“A great employee is like a four-leaf clover, hard to find & lucky to have” – Tammy Cohen
The word UNICORN is used to evoke a mental picture of a mythical horse in my mind. However, in the financial world, this word had a completely different meaning.
Here, unicorn is a term used to describe companies that crossed the $1 billion valuation. India being the 3rd largest startup ecosystem in the world, saw an increasing number of startups gaining the unicorn title.
By 2025, India is expected to have over 250 startups. With currently over 60K startups in India, the competition is fierce. Thus, retaining the best employees somewhat becomes a challenge to win!
Although retaining strategies like ESOPs started back in 1956, in recent years it gained major momentum. Companies started amplifying their strategies to retain their best employees by giving them multiple benefits a.k.a stock options!
Stock options provided by companies are segregated into 3 categories;
- ESOPs- (Employee stock ownership plan)
- ESPPs- (Employee stock purchase plan)
- RSUs (Restricted stock units)
Let’s take a closer look at this financial jargon!
Today, in this article, you’ll be explaining the difference between ESOPs, ESPPs & RSUs.
EMPLOYEE RETENTION STOCK OPTIONS
- Employee Stock Option Plan (ESOP)
As an employee benefit, Employee Stock Ownership Plans (ESOPs) make employees shareholders in their company. In the same way that publicly listed companies have stock options, startups also have share equity, and giving employees a share of the stock is an incentive to join. However, ESOPs are stock options.
There is no direct connection between them and the company’s stock. As the name implies, you have the option (and not the obligation) to buy the stocks at a predetermined price sometime in the future. In some cases, this could be as low as zero or at least deeply discounted.
For example – Let’s say you join a company in 2018 and your employer offered 2020 you 10,000 ESOP shares at a predetermined price of Rs 100 per share when you complete 2 years in the company.
Hence, if you stay with the company for two years, i.e., until 2024, and if the share price is Rs 1000, you can purchase up to 10,000 shares at an earlier committed price of Rs 100 irrespective of market conditions.
As a result, you make a nice profit of Rs 900 per share over the market price. You will thus, end up accumulating a wealth of 90 lakhs.
In general, ESOP vesting occurs in tranches or blocks. After one year, you get 25% of allotted shares, then another 25% after the second year, and then 60 percent after the third.
Also Read: Mutual Fund vs Stock Market Which is Better?
- Restricted Stock Unit (RSU)
In the case of RSUs, the employees get shares of the employer after a vesting period without having to pay practically anything from their pocket.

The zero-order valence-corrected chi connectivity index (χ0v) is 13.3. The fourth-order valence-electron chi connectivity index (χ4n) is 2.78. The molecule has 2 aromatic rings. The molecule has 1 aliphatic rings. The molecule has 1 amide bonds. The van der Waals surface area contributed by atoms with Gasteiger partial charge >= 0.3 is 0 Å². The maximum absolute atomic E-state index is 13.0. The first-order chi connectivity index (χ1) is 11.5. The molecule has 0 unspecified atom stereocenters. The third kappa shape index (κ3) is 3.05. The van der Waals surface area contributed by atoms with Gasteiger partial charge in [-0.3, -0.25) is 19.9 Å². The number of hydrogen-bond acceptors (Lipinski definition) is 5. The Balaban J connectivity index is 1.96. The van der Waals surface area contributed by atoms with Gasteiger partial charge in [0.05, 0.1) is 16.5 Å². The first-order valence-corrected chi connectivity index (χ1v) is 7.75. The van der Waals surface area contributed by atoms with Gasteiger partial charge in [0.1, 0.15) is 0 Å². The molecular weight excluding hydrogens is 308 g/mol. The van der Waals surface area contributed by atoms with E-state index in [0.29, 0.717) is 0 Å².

Employees are awarded restricted stock units when their employer presents them with one or more of the company’s stocks. If the stock is not within its vesting period, the beneficiary can sell it whenever they wish.
Assume you join the company in 2022; after the completion of the second year, the company may offer you 5,000 RSUs that vest 25 percent every year.
Consequently, you will receive 25 percent of the company or 1,250 shares in the first tranche in 2024. Following that, you will receive 1,250 shares in 2025, 2026, and 2027. If you remain with the company until 2027, you will get all 5,000 shares. If you quit in between, let’s say in 2025, then you lose the shares that would have vested later.
As a reward for loyalty and long-term employment, you will continue to receive shares of the company if you remain loyal. Often, RSU vesting is linked to performance metrics as well as the employee’s vintage.
- Employee Stock Purchase Plan (ESPP)
As part of the ESPP, employers offer regular ongoing purchases of company shares at a predetermined discount from the prevailing market price. Employees can invest in their employer’s shares through a monthly SIP.
ESPPs allow you to invest 10-15 percent of your monthly salary at a 20 percent discount in company shares. You can invest Rs 10-15,000 via an ESPP if you earn Rs 1 lakh monthly. You get the company shares at a 20 percent discount, i.e., 160 rupees per share if the share is trading at 200 rupees.
- Taxation of RSU, ESOP, and ESPP
At the time of Vesting/Purchase: In RSUs, you don’t pay anything to purchase shares. You just get it as part of the vesting schedule. So the market value of the shares at the time of vesting is considered income and taxed accordingly.
In ESOP (and ESPP), the purchase price (or discount) of shares is pre-decided. So, if the market price is higher than the exercise or purchase price on the day of purchase, then the difference between the two is treated as a perquisite and taxed.
At the time of the Sale: When you sell the shares that you received as RSU or ESOP or ESPP, the difference between the sale price and the vesting or exercise price is your capital gain.
The rate of taxation varies on your holding period (whether it’s short-term or long-term capital gain) and also on whether the company is listed in India, unlisted, or listed outside India.
As you may have realized, there are obvious benefits for employers to offer these stock plans to employees, especially when considering long-term investment planning. It helps and incentivizes retention of the workforce. For employees, it means they can participate in the company’s growth and benefit from big gains that can come their way due to stock appreciation.